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A few years ago, when SUV drivers were being collectively shunned for blatantly polluting the environment, someone thoughtfully asked, “What would Jesus drive?” To me, the answer seems obvious—he wouldn’t be driving anything.

If Jesus never owned a home, he probably wouldn’t own a vehicle either. He’d be walking or riding the bus or subway.

I don’t claim to be like Jesus. My husband and I own a home and three vehicles. Nevertheless, increasingly I feel a nudge to take the bus more often. When I think it might be the voice of Jesus asking me to do this, it becomes easier. It has even become an act of obedience on my part to take the long way home.

I would venture to say that many people who regularly ride the bus don’t have another option available to them and would gladly drive if they could. Maybe some would even be upset to know that I’m taking up a seat when I have other means to get around. Getting up extra early in the morning; waiting in the cold or rain; juggling strollers, backpacks, and umbrellas (not to mention a cup of coffee); and trying to keep your balance on an overcrowded bus after being on your feet for eight or nine hours at work—riding the bus can be an unpleasant experience! So why do I choose to do it?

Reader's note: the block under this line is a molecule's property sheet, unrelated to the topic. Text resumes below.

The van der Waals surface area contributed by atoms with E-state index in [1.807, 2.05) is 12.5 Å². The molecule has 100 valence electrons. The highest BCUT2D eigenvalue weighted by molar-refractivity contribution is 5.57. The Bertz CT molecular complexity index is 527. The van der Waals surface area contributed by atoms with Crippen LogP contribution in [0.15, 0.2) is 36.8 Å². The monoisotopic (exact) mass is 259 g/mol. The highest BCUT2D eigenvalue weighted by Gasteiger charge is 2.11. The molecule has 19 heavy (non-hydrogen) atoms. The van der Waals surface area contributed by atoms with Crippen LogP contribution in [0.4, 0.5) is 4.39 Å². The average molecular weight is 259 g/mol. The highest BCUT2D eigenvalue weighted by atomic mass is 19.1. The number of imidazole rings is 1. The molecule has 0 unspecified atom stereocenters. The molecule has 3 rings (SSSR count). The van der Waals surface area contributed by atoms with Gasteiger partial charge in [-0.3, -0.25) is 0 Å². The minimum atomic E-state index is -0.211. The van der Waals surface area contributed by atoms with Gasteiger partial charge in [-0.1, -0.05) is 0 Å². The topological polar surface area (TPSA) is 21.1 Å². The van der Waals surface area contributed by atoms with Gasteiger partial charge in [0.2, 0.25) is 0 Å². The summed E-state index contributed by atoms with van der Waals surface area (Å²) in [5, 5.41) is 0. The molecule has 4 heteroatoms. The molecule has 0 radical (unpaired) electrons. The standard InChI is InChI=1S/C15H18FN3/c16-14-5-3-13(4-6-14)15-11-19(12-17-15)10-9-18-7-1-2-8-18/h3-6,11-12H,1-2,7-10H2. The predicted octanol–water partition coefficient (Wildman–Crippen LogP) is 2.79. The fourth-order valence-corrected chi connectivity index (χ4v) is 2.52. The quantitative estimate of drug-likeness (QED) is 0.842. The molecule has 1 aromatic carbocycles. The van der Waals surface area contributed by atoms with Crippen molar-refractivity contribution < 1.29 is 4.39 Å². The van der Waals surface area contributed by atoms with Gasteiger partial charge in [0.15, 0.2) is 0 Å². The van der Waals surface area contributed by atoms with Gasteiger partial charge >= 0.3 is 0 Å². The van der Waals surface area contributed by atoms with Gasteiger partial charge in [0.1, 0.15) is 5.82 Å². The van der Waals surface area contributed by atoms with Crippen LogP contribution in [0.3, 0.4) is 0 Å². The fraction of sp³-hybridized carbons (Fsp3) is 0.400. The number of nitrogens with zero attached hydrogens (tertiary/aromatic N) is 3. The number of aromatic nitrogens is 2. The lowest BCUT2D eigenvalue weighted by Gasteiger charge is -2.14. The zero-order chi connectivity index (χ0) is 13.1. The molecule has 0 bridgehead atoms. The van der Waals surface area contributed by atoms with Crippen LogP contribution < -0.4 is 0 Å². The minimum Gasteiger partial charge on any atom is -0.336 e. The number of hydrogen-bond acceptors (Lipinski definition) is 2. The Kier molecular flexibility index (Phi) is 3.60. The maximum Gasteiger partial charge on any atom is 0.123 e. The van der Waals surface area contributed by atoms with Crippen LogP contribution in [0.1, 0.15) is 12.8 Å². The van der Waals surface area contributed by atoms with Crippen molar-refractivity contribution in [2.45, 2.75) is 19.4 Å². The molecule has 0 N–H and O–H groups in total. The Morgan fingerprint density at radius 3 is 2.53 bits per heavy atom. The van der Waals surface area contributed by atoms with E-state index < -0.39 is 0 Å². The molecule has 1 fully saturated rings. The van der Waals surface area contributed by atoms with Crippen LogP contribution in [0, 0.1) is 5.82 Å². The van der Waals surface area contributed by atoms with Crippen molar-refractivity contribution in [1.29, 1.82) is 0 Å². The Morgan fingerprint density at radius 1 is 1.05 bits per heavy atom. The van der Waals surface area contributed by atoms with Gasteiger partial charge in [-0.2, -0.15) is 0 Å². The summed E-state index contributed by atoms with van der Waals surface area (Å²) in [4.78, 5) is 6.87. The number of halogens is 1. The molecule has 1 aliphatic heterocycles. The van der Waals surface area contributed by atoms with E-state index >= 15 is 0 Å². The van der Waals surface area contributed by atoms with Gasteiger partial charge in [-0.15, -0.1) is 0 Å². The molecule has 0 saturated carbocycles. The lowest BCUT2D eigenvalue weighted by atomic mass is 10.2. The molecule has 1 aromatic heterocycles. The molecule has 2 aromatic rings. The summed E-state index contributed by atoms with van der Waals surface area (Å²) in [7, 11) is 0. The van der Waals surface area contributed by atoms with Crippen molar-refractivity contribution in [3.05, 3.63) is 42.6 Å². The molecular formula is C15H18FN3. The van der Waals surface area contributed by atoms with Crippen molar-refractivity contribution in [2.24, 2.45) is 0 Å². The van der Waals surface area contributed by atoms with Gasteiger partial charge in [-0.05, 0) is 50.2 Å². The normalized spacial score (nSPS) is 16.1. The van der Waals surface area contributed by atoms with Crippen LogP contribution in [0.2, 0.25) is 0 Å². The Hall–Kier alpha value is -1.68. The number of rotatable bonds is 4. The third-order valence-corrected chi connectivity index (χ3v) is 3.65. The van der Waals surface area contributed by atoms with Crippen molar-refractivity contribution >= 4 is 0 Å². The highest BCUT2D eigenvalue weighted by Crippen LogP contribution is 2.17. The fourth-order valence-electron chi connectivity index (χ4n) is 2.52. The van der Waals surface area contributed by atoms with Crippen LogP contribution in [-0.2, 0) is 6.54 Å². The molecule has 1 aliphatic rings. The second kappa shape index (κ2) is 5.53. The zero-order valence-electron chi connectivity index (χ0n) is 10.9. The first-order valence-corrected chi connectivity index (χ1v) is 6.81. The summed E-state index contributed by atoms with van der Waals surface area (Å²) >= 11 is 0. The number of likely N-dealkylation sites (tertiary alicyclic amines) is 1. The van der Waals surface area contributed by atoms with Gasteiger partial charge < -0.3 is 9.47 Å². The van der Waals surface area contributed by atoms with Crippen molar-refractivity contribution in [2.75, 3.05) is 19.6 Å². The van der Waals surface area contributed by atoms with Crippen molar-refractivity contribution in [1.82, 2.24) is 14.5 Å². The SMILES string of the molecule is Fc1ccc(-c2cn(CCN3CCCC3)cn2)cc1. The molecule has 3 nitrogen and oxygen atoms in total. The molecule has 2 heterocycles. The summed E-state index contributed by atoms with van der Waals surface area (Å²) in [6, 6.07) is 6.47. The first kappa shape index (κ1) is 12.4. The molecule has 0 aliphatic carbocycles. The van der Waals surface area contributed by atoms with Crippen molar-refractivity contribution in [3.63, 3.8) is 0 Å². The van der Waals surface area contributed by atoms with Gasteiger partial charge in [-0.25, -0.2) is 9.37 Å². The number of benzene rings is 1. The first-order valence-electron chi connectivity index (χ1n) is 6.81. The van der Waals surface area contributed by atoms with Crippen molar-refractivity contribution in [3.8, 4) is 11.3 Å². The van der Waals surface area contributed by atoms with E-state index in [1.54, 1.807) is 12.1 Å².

Inspired by Mother Teresa

I am no Mother Teresa, but folks like her have inspired me not only to give to charity but to be present with those who are less fortunate. I love people, and when I sit (or stand) on the bus, looking at the diverse beauty of those around me, my heart fills with praise—each person is so “fearfully and wonderfully made” (Ps. 139). And since I know each one sitting near me carries the burdens of life just as I do, my heart also fills with prayers of intercession for them.

For some reason I, who grew up on a farm in South Dakota, have a strong desire to be with “the masses.” Maybe it’s because so few people were available to me as a child, yet in church I was taught to love and reach out to people. I remember once as a young child coming home from church with my family and blurting out, “I love everyone in the whole world!” One of my older, wiser sisters challenged me, “You don’t know everyone in the whole world.” How true. I knew very few people, and this sister, whom I knew very well, was often the hardest for me to love! Yet I sensed the magnitude of “for God so loved the world.” How can I know anyone if I’m not present with them? When I ride the bus, I’m right there with people.

Taking a Stand

Second, while I love people, I hate the car culture. Perhaps my rural background has also given me a deep appreciation for the created world. I hate to see the streams of vehicles polluting the air that we and other creatures breathe. If I can be one less car on the road, I feel as if I’m doing my small part to help the environment. Sure, the bus also pollutes, but not as much as 40 cars.